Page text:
Nothing warms a space quite like a fireplace -- and we're not just talking about in the literal sense. Fireplaces have the potential to turn just about any space into a cozy, inviting one, which is why they are such a popular feature in outdoor kitchens and patio areas.
To ensure that your fireplace truly enhances your outdoor living space, though, you must properly maintain it. Let's discuss necessary maintenance tasks for outdoor fireplaces, whether wood-burning or gas.
Maintaining your wood-burning fireplace
One important thing to watch out for when it comes to wood-burning fireplaces is creosote. In most cases, creosote can be managed with creosote sweeping logs, but if the build-up becomes thicker than 1/8 of an inch, you will need to scrub it with a towel or brush.
Each time you use your fireplace, be sure to clean the soot and remove the ashes that the burned logs left behind. You should be able to sweep up the ashes with a broom — unless, that is, you've had a few fires since the last time you swept, and the ashes have piled up considerably. In that case, a shovel also works to transport the ashes from the fireplace to a metal bucket. Remember to never put your ashes inside flammable materials such as a paper or plastic. Metal is the safest choice, and even then, let the ashes sit overnight before throwing them out.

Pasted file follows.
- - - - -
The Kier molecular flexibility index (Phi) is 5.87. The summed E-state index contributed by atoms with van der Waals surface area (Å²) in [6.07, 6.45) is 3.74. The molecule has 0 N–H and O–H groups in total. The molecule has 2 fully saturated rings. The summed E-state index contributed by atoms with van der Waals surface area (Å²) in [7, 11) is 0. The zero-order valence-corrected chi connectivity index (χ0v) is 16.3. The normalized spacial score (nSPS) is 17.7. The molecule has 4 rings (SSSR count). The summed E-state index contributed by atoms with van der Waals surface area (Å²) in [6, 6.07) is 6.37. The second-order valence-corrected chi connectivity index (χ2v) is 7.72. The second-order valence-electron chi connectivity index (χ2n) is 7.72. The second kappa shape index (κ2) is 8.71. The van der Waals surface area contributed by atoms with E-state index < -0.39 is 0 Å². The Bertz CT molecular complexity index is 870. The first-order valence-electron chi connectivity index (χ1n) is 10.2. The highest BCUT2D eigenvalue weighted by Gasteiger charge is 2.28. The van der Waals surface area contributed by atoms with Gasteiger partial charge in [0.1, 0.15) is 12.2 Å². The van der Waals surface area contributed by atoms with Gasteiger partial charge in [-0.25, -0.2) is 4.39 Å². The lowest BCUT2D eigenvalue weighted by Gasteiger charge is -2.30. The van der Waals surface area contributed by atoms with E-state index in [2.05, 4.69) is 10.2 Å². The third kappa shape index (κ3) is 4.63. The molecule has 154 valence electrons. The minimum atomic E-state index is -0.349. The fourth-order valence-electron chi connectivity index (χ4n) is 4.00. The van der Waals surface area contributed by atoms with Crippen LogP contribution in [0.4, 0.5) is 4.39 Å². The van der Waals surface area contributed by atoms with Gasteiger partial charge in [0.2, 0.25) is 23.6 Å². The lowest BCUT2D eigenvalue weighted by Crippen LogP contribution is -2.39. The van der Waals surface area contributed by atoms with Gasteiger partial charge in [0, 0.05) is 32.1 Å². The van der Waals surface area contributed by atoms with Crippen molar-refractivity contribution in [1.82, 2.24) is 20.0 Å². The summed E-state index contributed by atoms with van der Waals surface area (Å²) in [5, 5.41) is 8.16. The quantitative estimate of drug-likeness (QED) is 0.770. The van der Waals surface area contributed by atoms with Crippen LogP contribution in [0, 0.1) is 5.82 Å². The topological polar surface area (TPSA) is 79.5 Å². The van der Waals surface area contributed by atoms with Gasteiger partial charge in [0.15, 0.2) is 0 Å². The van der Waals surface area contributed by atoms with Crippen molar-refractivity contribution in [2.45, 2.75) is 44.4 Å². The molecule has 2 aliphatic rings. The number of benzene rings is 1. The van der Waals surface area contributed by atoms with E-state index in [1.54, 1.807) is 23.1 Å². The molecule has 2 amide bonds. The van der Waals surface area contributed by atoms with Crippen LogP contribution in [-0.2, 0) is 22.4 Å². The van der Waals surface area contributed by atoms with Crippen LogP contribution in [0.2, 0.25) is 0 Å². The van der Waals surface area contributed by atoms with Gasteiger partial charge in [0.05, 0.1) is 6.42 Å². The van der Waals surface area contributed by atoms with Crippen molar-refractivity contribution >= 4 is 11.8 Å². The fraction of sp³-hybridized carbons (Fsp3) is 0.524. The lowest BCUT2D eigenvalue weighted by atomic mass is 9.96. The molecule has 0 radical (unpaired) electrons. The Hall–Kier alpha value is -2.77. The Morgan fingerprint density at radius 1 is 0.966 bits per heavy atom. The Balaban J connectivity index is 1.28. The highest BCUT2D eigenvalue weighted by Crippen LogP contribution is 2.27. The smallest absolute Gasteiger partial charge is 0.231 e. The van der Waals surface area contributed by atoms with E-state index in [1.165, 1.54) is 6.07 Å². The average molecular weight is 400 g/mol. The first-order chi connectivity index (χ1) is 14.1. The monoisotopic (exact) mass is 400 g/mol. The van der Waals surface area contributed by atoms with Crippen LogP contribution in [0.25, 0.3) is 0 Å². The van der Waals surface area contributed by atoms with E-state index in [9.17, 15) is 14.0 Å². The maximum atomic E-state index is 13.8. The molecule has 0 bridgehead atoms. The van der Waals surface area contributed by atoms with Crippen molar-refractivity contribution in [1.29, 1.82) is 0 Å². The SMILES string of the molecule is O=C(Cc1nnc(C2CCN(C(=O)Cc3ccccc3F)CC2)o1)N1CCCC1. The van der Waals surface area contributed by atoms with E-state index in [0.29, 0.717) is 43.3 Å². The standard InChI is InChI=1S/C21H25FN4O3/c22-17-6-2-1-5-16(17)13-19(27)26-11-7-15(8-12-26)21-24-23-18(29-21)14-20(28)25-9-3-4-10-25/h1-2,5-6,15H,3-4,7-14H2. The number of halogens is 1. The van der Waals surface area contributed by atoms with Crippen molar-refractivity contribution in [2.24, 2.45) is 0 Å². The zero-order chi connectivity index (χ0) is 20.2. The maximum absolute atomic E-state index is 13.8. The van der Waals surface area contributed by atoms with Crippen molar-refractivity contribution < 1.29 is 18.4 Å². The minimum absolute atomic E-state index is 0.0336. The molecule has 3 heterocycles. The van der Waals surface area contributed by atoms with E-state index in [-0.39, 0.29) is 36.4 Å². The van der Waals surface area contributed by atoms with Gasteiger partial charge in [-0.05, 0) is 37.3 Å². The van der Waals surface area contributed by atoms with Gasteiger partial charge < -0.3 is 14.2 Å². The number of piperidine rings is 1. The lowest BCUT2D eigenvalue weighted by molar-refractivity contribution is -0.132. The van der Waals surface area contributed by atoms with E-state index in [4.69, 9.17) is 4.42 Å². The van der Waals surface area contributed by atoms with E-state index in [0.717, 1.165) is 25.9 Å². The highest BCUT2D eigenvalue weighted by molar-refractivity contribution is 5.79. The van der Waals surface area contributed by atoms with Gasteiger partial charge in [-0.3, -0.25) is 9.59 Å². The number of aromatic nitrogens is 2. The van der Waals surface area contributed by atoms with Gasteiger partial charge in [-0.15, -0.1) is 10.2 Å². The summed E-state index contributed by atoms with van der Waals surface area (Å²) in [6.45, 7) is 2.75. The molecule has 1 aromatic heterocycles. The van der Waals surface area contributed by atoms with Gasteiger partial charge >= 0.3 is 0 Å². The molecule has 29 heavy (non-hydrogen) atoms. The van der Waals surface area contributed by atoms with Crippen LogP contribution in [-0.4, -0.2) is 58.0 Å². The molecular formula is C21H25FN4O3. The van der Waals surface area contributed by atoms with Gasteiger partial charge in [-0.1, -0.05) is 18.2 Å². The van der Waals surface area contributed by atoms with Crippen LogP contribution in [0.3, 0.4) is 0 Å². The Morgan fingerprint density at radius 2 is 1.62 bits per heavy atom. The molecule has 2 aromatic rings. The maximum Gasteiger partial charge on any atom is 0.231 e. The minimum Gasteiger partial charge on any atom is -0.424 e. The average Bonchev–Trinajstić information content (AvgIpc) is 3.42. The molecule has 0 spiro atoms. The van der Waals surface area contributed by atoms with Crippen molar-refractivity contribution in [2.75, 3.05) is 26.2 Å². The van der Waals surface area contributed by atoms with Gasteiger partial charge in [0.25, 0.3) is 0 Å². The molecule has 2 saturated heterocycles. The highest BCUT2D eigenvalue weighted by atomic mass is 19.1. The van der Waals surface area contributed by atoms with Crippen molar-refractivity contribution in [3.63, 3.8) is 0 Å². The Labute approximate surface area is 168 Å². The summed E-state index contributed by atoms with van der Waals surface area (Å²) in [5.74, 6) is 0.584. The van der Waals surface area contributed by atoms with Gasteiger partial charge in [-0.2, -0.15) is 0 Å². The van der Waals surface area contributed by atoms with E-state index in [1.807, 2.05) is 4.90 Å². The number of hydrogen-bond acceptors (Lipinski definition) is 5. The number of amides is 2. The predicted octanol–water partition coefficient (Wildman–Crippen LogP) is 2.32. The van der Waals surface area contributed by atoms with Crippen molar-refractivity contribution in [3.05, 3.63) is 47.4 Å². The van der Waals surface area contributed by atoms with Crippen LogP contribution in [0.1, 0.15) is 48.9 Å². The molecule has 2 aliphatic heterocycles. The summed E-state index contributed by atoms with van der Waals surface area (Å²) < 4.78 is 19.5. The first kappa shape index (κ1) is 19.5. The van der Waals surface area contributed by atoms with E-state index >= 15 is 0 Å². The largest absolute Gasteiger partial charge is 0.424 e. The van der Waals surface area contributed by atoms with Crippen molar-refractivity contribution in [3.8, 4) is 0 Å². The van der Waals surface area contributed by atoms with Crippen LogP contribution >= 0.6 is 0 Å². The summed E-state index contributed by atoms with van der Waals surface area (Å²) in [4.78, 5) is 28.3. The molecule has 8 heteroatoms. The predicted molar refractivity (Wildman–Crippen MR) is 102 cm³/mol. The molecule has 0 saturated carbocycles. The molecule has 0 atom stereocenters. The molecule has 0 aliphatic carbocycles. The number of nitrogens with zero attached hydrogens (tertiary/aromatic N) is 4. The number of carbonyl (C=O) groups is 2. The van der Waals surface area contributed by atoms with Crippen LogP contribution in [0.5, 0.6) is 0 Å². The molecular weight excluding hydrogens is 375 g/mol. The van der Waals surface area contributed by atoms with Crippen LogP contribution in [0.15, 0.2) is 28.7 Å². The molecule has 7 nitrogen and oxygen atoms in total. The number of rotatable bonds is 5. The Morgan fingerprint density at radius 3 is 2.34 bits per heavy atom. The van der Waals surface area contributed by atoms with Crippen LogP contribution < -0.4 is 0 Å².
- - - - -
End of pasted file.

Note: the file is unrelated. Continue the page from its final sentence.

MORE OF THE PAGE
If you're guilty of neglecting to remove the ashes from your fireplace as often as you should, here are two incentives:
- Sprinkling ashes in your garden will increase the nutrients in the soil.
- Regularly cleaning up ashes will keep them from staining your fireplace or leaving messy puddles when it rains.
Cleaning your gas fireplace
While gas-powered fireplaces do not need to be cleaned as often or intensely as wood-burning fireplaces, they still require regular maintenance.
Soot builds up on gas fireplaces, too, usually around the burners. The best way to remove the soot is with a cloth or bristled brush — but only after you turn off the gas. Safety first!
Pilot lights and exhaust fans are unique to gas fireplaces. If you know you won't be using your fireplace again for a few months, turn the pilot light off, and if your fireplace has an exhaust fan, check it regularly to make sure it's working.
Other hot tips for an outdoor fireplace
Keep plants like grass and vines from growing on or around your fireplace exterior. Root systems have the power to damage and crack stone and brick structures.
Another important maintenance tip is to always follow the manufacturer's instructions for cleaning your fireplace. Failing to do so could void the warranty.
Lastly, get your fireplace professionally inspected at least once a year. This is especially important for the chimney. Chimney sweeps will clean your chimney and identify issues that you're unable to see.
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